John was walking down the road. He wasn’t sure, but the sunny day didn’t seem as bright as it once did. It might have been just his imagination. His clothes were dusty and disheveled and he was tired.

He looked at others on the road. All of them appeared to be in the same shape as he. Most of them were on foot, although several were on bicycles. Cars had fast become a thing of the past once the price of gas had reached $12 a gallon. Of course, it was hard to find anyway, because no other country wanted to sell their oil to foreign countries. Then again, pumping the gas from the pump was next to impossible now that electricity companies could not get coal to generate electricity. The government had banned the use of coal as being too dirty. Their plan was to substitute solar energy but the solar farms couldn’t generate enough power. So many families had to do without. Doing without had become a way of life.

As he continued down the road, he listened. It was eerily quiet. The people around him were quiet as they had nothing to talk about. There were no car sounds, no motor sounds.  Above him, there was only the occasional plane flying, taking some government bureaucrat somewhere to do something, he was sure. The airlines had gone out of business, so they were absent from the air. Private planes were gone as well, as they were just too expensive to fuel and maintain.

But then again, planes indicated there was a place to go. The economy had tanked to virtually nothing. The banks, which had gone to the financial aid of Europe at government insistence, had crashed once country after country defaulted overseas. The viewpoint of the Europeans that more and more people required fewer and fewer people to pay for more and more for less and less return had collapsed the European Union. That same view had permeated the population of the United States as socialism took hold of the country. Europe’s collapse led to the collapse here. Companies that had measured their histories in centuries ceased to exist. Unemployment soared to near 50%, although the government said it was only 18%. Since the first of April, 2012, The United States had the highest corporate tax rate in the world so Asian money that could help deigned not to interfere. In fact, the Chinese considered a large percentage of things American to be hers already, so much debt had the United States accumulated.

The government had used an executive order signed a couple of years previously, in 2012, to nationalize companies and farms by declaring a national emergency. Why those in the now defunct Congress hadn’t seen the possible abuse potential, John still didn’t understand. The government had used one provision to press a large number of people into labor camps, at no compensation. They worked the factory lines and the farmland, yet production was nowhere near where it was before the collapse.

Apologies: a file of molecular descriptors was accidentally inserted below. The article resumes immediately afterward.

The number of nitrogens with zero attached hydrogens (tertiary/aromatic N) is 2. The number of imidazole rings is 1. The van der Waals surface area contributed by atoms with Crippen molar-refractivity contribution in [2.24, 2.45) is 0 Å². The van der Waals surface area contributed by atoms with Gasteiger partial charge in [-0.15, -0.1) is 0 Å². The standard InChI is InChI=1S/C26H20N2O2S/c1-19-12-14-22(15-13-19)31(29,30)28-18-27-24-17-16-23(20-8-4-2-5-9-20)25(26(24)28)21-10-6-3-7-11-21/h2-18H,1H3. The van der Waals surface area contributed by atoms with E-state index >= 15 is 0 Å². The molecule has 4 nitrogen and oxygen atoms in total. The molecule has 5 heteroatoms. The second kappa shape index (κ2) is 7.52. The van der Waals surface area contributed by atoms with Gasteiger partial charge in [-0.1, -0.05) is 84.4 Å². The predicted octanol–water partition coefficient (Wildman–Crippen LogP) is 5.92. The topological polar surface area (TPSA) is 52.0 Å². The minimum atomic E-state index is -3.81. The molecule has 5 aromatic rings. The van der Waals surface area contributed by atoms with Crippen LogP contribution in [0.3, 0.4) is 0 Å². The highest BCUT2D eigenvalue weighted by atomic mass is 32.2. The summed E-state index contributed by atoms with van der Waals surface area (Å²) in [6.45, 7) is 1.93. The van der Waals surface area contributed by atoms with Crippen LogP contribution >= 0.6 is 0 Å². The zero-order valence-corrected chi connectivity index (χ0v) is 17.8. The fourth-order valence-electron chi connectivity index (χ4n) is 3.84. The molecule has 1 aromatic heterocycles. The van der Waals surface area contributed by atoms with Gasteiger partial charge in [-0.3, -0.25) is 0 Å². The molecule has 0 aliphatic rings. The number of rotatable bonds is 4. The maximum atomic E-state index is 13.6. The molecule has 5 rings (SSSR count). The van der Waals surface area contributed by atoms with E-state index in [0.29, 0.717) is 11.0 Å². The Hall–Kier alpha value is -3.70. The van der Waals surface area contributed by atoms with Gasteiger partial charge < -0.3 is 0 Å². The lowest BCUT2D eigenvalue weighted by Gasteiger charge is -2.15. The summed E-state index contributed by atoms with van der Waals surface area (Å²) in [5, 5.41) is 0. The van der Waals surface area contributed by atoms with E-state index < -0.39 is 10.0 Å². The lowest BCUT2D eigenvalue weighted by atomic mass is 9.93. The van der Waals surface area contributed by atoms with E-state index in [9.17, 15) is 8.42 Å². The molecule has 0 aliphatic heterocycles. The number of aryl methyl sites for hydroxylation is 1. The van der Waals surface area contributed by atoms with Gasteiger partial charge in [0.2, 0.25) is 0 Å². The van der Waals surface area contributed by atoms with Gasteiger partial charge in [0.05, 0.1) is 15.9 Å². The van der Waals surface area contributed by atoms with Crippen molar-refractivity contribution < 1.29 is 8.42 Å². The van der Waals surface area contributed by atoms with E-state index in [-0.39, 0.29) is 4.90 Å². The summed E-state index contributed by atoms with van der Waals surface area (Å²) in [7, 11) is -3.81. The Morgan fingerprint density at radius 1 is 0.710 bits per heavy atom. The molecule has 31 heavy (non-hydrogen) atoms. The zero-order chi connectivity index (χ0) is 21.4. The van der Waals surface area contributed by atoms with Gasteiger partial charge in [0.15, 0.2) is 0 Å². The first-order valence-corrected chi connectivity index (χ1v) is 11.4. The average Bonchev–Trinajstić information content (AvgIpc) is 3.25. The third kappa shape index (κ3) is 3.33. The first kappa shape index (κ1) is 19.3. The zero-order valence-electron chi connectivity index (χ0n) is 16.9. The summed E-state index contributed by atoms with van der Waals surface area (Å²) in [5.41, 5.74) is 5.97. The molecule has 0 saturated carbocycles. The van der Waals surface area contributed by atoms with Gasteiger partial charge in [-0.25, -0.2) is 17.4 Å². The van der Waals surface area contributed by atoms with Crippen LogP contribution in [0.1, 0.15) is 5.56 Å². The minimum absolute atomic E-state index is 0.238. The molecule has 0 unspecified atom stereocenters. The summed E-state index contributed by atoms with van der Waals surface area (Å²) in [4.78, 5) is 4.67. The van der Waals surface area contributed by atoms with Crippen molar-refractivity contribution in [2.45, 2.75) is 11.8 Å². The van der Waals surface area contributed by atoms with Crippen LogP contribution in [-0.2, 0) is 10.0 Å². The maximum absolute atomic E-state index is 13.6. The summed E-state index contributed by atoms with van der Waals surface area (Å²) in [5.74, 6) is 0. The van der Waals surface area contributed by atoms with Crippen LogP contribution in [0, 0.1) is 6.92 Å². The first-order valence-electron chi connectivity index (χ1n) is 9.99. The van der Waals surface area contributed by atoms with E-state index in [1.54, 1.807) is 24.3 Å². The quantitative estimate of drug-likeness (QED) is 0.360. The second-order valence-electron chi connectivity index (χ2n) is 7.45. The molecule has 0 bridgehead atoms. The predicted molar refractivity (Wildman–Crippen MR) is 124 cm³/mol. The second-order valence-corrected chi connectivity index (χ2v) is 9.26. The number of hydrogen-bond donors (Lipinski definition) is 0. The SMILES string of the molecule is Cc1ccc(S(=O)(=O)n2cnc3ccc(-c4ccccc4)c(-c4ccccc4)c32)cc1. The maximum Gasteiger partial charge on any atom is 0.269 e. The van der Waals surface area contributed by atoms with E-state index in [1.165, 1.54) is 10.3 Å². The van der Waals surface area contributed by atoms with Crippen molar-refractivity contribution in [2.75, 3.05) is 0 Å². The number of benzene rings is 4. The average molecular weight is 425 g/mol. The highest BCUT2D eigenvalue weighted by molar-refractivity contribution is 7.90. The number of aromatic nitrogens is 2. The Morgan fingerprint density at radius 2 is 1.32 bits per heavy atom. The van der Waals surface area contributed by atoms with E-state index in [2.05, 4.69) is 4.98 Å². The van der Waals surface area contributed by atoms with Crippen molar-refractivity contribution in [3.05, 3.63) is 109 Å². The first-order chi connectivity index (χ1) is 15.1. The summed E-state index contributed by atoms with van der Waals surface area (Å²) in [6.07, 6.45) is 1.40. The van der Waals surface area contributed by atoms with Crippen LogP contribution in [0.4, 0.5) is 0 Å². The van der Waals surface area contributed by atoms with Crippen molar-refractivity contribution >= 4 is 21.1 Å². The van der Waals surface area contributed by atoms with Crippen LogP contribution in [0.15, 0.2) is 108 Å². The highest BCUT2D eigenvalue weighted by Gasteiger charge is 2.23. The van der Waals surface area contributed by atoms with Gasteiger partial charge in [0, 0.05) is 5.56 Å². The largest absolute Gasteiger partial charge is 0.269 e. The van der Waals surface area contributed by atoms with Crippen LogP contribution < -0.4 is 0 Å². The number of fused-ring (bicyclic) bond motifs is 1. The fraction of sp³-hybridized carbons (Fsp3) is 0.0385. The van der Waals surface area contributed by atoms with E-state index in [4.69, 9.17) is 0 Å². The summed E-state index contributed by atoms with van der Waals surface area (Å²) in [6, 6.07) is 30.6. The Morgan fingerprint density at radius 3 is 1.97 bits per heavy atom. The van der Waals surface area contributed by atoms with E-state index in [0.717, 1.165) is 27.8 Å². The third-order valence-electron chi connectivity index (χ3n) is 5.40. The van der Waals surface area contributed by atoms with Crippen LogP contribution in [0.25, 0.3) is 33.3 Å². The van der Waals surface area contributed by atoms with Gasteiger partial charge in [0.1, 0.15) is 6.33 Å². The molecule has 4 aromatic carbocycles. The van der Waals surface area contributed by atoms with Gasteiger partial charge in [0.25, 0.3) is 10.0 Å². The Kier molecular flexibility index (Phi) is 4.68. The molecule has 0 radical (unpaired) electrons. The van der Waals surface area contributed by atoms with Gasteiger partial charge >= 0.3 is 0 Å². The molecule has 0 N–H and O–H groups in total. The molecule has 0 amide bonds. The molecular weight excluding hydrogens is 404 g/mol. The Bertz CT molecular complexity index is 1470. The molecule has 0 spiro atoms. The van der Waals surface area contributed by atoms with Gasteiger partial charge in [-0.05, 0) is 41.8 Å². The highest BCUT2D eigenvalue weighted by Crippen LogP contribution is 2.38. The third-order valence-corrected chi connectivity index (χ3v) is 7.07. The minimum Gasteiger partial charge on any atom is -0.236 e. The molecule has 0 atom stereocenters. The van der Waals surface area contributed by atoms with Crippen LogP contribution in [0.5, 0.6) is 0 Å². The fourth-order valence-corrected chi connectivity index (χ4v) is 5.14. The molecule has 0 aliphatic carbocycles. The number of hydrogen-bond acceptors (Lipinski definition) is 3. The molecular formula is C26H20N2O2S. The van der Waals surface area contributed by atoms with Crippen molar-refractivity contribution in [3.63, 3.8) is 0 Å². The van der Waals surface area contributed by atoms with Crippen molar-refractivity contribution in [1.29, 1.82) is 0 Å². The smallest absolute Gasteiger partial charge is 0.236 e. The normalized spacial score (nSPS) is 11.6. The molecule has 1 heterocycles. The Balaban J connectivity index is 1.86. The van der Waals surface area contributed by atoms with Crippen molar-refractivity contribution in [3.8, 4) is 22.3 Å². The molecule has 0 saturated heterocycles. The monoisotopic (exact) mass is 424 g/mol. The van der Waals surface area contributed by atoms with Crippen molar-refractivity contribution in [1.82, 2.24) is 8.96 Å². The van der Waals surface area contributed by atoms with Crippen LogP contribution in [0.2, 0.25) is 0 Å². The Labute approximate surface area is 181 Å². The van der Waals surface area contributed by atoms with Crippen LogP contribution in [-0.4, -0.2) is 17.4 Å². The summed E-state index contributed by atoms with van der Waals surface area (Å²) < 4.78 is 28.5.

Finding out what was happening was difficult in times like these. The internet had been the first thing to be terminated. The government deemed such a high proportion of the content to be anti-government that it had to be shut down. Of course, they had to deem the Constitution invalid and then disband Congress first. To be honest, they had been dismantling the Constitution for many years and Congress had effectively been by-passed for almost as long. News was fed to the masses by government newspapers put out once a week. There was no television and no radio as there was very little electricity to run them. The White House Press Secretary handed out a statement of weekly news, mostly propaganda it was said, by radio to state government centers and then it was disseminated to the papers. No variances were allowed. But then, the media had been willing accomplices for a decade before the collapse and no journalistic integrity remained.

John continues to walk, although to where he still had no idea exactly. He’d had a wife and a home, both gone now. His wife had gotten ill and the government patient health panel had deemed her not to be worthy of health care. Well, there were few doctors anyway, and those still in employed in government service were quacks. More patients died as a result of their doctors than from the disease. After his wife’s death, the government determined it a waste of space for him to have his home to himself, so they turned it over to a group of twenty-somethings so they could rest comfortably after their college indoctrination. So there he was on the road, dusty, hot and tired. As he walked, he wondered how he could have been so complacent back in the early ’10s.